Type: Single malt
Origin: Tasmania, Australia
Malt Mileage rating:
Hellyer’s Road is one of Australia’s trailblazing whisky distilleries, being among one of the first to make Australian whisky. In the years since it started producing single malt, its whisky range has grown beyond a simple core range. It has had limited releases, of which The George is one of my favourites. And, it is also making more peated whisky.
Despite being a Tasmanian distillery, Hellyer’s Road get peated grain from Inverness in Scotland to make its no age statement “Peated” single malt. To make its “10 year old Slightly Peated” single malt, Hellyer’s Road distill wash made from 100% Tasmanian malted barley immediately after they distill their Peated malt. As a result, the “10 year old Slightly Peated” single malt is not made from peated grain but instead it picks up delicate peaty flavours from being distilled after Hellyer’s Road distill their Peated malt.
The subtly smoky new make spirit is then aged for 10 years in 200 litre American Oak barrels, most of which come from Jack Daniel’s in Tennessee.
Nose: Orange/mandarin, yuzu, caramel and buttery vanilla. It is very fruity, with fresh apricot and sliced mango joining the heavier orange. There are hints of smoke, with soot and toasty notes together with potpourri.
In a larger stemmless wine glass, the bouquet opens up and gets even better – there is more toasted coconut and vanilla from the American oak, and the fruit smells more like kiwi. Burnt twigs join in, and I can go on and on.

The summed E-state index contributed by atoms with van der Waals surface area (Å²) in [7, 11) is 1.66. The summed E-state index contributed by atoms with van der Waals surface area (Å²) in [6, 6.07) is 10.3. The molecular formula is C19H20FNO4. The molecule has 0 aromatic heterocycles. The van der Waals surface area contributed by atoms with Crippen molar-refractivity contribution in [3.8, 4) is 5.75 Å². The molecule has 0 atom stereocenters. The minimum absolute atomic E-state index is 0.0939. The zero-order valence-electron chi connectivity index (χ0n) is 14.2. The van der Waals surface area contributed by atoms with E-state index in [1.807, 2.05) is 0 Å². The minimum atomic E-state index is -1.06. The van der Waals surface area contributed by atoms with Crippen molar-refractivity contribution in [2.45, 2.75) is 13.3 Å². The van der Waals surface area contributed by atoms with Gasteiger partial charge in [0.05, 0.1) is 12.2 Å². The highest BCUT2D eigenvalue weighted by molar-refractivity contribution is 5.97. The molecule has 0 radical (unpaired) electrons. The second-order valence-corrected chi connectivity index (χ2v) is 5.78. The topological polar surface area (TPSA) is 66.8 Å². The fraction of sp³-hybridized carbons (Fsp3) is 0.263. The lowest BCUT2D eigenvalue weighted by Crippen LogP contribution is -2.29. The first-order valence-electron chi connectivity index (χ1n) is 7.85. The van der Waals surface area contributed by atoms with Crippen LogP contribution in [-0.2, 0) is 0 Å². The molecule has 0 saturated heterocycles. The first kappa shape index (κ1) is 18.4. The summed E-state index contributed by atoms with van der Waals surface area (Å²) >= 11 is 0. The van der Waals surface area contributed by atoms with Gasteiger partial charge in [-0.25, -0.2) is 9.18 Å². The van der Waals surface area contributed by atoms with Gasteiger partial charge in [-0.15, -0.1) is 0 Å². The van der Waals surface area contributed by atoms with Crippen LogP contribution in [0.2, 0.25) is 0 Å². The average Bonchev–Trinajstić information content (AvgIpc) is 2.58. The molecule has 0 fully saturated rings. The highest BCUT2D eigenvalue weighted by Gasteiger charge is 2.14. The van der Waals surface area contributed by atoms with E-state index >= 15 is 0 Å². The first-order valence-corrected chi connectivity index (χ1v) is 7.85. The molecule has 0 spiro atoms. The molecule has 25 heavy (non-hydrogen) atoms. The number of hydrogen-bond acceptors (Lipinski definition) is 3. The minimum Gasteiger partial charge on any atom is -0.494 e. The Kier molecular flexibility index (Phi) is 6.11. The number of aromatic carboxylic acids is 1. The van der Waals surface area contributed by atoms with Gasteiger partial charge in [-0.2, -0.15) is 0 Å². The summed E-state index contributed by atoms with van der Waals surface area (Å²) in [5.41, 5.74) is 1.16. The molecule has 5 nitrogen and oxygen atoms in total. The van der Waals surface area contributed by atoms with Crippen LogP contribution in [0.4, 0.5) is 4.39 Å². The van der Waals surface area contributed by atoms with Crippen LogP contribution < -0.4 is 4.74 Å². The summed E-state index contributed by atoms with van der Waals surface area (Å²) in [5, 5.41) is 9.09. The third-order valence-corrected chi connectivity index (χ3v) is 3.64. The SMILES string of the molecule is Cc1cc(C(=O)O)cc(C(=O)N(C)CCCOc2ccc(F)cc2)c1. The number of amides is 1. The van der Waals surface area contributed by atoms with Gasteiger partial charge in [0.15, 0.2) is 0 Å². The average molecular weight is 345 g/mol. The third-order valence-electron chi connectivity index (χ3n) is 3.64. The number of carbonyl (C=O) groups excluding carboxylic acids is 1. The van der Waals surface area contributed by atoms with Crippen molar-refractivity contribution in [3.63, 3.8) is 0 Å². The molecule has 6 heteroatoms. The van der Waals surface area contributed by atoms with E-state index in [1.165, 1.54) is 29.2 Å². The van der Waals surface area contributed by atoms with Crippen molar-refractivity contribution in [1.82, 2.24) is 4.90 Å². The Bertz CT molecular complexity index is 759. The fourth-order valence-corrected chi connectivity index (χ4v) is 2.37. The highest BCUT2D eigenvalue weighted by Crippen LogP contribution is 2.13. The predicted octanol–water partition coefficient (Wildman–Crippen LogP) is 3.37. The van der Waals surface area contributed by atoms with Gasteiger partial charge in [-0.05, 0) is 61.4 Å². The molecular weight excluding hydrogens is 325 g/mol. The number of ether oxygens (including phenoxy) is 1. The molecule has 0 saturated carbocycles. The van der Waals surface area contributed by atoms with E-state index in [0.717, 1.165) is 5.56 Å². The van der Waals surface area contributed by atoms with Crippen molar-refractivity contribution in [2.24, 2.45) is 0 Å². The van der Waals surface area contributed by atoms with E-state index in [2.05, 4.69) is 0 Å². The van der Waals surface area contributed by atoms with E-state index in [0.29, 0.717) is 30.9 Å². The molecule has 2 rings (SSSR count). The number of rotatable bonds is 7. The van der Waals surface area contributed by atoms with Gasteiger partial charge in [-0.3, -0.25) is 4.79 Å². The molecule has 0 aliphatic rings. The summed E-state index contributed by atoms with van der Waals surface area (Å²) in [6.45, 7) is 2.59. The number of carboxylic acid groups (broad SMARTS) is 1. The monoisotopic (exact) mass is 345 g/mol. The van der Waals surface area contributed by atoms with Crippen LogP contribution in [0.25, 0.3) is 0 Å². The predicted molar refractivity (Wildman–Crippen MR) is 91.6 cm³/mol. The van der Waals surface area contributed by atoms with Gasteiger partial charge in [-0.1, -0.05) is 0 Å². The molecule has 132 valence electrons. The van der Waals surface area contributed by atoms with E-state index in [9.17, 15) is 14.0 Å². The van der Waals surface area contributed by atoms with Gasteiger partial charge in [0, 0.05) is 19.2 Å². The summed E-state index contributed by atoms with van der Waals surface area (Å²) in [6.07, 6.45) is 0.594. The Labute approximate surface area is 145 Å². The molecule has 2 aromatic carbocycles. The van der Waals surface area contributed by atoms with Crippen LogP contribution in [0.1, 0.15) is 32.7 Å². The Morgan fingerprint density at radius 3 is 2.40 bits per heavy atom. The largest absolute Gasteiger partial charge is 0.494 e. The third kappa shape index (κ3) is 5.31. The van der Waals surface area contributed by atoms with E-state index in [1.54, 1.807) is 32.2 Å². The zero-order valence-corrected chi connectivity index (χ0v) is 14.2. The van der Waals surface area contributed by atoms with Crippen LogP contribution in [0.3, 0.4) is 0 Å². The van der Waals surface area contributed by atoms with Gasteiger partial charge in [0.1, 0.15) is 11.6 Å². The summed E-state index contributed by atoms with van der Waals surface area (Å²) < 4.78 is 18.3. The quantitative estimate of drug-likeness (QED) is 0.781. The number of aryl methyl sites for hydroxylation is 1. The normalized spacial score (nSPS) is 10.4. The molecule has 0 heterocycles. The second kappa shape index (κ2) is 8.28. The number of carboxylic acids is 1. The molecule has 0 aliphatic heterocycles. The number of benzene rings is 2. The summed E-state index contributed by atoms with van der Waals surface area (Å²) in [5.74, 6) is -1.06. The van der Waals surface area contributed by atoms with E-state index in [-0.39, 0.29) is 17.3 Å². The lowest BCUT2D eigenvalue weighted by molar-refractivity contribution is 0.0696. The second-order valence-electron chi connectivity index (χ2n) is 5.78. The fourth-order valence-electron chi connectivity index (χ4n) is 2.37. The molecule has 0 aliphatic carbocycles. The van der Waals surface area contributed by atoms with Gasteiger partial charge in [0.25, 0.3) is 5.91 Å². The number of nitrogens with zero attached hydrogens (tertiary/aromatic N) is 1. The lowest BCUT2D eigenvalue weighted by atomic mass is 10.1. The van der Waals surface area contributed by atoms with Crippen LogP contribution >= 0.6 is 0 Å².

Taste: Burnt orange peel and grapefruit rind with citrus oils and dehydrated mango. Floral flavours join the fruit – at first I thought the whisky tasted soapy, like floral soap. The oak and light wisps of smoke darken what is initially a zesty and fruity malt. The taste of soot and charring emerge with wood spices, burnt toffee and scorched nuts (hazelnuts keep coming to mind). The whole time, there is a lovely buttery vanilla flavour.
Finish: Charred wood and spice, especially peppermint, with caramel and softer orchard fruit (such as apricot). A haze of wood smoke settles, the taste of chocolate and cocoa lingers, and I want another dram of this malt.
Overall: A delicious single malt with its array of fruit and subtle smoke from both peat and charred oak, which tastes like a bit of campfire smoke (not meant to rhyme, but hey presto!). It is absolute heaven with a Malaysian beef curry and dark chocolate, and pairs beautifully with a mild-medium strength natural wrapper cigar.